Through Warren Buffett’s Berkshire Hathaway, investors can see what smart moves the Oracle of Omaha is doing in today’s stock market. Here are some of Berkshire’s latest defensive moves.
Buffett added a gold stock and grocery stock and continues to add incremental cash flow by investing in cash cow assets to continue growing Berkshire’s cash pile.
Hedging with gold
Berkshire Hathaway bought a new position in Barrick Gold in Q2 worth approximately US$612 million today. The money printing from central banks around the world has pushed gold prices to all-time-high levels.
This Buffett move is best viewed as a hedge for the stock portfolio, given that it was about 0.4% the size of Berkshire’s recent cash position.
Newmont provides similar exposure to Barrick Gold but offers a more upside, as it wasn’t pushed up by the Berkshire buying news like Barrick Gold stock.
Berkshire added an extra 15% shares in Kroger in Q2. There’s no doubt that grocery stores are a defensive place to park one’s money. Canadian investors can consider Loblaw, Metro, or Empire in this regard. However, in my opinion, they’re fully valued at current levels. For better total returns, investors are better off looking elsewhere.
In early July, it was made public that Berkshire Hathaway intended to buy almost all of Dominion Energy’s gas transmission and storage assets. The US$9.7 billion all-cash deal includes US$4 billion of assets and debt of US$5.7 billion.
The acquisition of these essential energy infrastructure assets only took up about 6.6% of Berkshire’s cash pile, but it still shows that Buffett insists on adding incremental stable cash flow as a key strategy. Growing the cash flow is like getting periodic dividends.
For gas infrastructure exposure, Canadian investors can consider TC Energy, which currently offers a yield of 5%
Berkshire’s STORE Capital position and the addition of 31% more shares in Q2 also has a focus on cash flow. The internally managed net-lease retail REIT with a focus on quality tenants softens the blow in this gloomy time for retail REITs.
The REIT’s quality is seen through its tendency to maintain a low payout ratio and its relatively high rent collections in the hard-hit industry during this pandemic.
STORE Capital’s July and August rent collections and the repayment of the borrowings on its credit facility are 86%, while the percentage of its properties that are open is 93%. It should be able to maintain its dividend that currently provides a nice yield of about 5.4%.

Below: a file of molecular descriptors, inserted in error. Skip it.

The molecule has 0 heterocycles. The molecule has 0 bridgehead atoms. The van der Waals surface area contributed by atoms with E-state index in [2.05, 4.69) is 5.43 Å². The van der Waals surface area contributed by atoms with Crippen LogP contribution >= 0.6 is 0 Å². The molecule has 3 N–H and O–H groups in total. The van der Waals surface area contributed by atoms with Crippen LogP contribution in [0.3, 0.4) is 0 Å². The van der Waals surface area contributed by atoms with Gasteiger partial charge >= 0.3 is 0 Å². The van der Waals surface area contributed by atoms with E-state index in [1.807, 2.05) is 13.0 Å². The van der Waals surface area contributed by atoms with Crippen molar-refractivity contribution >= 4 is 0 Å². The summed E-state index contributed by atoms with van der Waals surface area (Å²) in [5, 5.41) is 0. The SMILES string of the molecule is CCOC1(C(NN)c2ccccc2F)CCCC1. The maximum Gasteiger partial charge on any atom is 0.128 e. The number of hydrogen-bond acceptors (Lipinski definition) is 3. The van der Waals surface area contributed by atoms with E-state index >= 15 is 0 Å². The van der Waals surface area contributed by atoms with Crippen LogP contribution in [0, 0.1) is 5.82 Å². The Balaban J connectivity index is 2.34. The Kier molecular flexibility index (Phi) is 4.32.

Similar to STORE Capital, NorthWest Healthcare Properties REIT also has a weighted average lease expiry term of about 14 years. The healthcare REIT has hospital and other healthcare facilities that are typically leased under long-term, inflation-indexed, triple-net-lease structures, in which the majority of property operating costs are paid by tenants and not the REIT.
Therefore, NorthWest Healthcare Properties is also a strong candidate for dividends. It provides a yield of about 6.9% right now in the form of monthly cash distributions.
The Foolish takeaway
Despite making these defensive investing moves, perhaps the most defensive move of all is the roughly US$136 billion of cash pile that Berkshire (and its businesses hold). That’s the size of about 55% of its stock investment portfolio.
Consequently, while adding some money to defensive areas, investors should also consider holding a bigger cash position so that they can add to quality stocks opportunistically.
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Fool contributor Kay Ng owns shares of Berkshire Hathaway (B shares), Newmont Goldcorp, STORE Capital, TC Energy and NORTHWEST HEALTHCARE PPTYS REIT UNITS. The Motley Fool owns shares of and recommends Berkshire Hathaway (B shares). The Motley Fool recommends Dominion Energy, Inc and NORTHWEST HEALTHCARE PPTYS REIT UNITS and recommends the following options: long January 2021 $200 calls on Berkshire Hathaway (B shares), short January 2021 $200 puts on Berkshire Hathaway (B shares), and short September 2020 $200 calls on Berkshire Hathaway (B shares).